Abortion is back on the political agenda in Switzerland. A new initiative proposes that voluntary termination of pregnancy no longer be reimbursed by compulsory health insurance. A nationwide vote takes place on February 9.
The strength of the people’s response in June 2002 seemed to have put an end to decades of bitter debates on abortion in Switzerland. With over 72% of votes cast, the electorate had approved what was known as the first-trimester solution, which meant the decriminalisation of abortion in the first 12 weeks of pregnancy. At the same time, 82% rejected an initiative that would have prohibited most terminations of pregnancy.
The anti-abortion forces have now returned to the charge, opening up a new debate on the funding of voluntary termination of pregnancy. When an initial attempt through a parlamentary motion to exclude abortion and foetal reduction from the items covered by compulsory health insurance failed in 2009, campaigners decided to go the route of direct democracy.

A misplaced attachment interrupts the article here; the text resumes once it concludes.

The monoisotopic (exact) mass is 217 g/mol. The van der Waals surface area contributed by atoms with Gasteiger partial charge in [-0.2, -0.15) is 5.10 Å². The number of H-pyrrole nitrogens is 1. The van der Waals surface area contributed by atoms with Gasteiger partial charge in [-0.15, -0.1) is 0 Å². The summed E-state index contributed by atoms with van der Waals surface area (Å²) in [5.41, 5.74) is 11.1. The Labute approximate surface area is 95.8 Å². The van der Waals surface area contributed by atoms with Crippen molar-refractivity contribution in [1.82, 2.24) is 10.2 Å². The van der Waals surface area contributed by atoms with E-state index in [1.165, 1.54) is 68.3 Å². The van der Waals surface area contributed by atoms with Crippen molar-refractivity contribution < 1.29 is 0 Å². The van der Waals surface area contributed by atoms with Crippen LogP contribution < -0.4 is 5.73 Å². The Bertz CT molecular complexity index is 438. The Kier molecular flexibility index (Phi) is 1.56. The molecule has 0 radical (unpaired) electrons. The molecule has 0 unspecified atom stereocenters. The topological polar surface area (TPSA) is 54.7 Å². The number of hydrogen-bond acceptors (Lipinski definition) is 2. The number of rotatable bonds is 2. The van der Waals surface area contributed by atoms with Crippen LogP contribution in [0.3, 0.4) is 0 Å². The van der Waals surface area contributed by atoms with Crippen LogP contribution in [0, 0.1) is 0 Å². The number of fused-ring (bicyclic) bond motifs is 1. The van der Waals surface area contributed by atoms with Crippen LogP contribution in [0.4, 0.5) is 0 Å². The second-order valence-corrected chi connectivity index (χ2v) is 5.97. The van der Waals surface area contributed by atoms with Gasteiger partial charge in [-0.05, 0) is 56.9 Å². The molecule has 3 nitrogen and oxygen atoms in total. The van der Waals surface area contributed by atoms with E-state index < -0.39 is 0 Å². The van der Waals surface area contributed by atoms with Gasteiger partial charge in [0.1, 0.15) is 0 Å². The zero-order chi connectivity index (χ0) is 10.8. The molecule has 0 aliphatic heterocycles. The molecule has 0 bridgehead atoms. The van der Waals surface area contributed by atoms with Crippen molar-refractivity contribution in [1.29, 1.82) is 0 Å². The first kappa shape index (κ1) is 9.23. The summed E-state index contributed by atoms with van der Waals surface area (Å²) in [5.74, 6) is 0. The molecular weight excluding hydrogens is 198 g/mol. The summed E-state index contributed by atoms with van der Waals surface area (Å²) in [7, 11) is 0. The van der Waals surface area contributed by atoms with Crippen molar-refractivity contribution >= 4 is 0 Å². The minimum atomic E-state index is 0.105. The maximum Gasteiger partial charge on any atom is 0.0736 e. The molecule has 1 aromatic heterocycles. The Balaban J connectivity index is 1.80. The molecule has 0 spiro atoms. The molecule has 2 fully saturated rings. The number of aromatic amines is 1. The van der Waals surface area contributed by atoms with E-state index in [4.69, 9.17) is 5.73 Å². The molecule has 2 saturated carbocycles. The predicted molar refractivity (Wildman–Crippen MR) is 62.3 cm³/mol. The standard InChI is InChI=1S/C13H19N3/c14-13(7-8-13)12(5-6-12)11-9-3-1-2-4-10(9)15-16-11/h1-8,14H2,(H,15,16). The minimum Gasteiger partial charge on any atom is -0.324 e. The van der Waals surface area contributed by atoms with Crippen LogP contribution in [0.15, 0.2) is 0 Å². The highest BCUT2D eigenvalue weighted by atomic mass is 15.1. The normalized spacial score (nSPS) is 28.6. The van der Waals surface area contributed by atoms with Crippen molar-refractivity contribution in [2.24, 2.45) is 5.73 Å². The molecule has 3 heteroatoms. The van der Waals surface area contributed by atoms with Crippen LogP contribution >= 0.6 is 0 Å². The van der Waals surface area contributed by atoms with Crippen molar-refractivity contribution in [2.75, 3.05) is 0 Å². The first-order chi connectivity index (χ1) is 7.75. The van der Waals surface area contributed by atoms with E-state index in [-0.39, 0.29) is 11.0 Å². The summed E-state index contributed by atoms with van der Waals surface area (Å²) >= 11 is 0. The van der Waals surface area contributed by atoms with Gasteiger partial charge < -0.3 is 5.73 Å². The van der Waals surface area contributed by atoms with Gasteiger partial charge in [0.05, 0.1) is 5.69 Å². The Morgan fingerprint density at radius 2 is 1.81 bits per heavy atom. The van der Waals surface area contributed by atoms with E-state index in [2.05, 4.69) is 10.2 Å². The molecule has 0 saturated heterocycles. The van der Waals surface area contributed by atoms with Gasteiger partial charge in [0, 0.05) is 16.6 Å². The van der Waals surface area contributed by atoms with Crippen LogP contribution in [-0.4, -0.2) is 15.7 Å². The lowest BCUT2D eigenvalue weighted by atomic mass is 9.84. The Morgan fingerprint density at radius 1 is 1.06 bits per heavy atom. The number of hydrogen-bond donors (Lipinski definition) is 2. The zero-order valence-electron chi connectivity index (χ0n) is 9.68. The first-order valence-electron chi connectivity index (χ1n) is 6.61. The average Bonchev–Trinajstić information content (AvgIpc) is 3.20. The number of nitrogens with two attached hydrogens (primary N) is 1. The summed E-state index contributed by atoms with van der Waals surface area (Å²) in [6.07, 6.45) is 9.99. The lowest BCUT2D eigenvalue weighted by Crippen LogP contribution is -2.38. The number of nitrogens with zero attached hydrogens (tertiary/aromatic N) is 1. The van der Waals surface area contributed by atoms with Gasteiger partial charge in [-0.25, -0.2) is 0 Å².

Their initiative, called “funding of abortion is a private matter”, was signed by about 110,000 eligible voters and is therefore to be submitted to a popular vote. In parliament it got the support of just a few Christian Democrats, a member of the Protestant Party and a bare majority of the Swiss People’s Party.
Launched by an inter-party committee made up essentially of conservative Christians, the initiative “funding of abortion is a private matter ˗ relieving the burden on health insurance by removing the costs of termination of pregnancy from basic health insurance” calls for the introduction of a new article in the federal constitution. It states: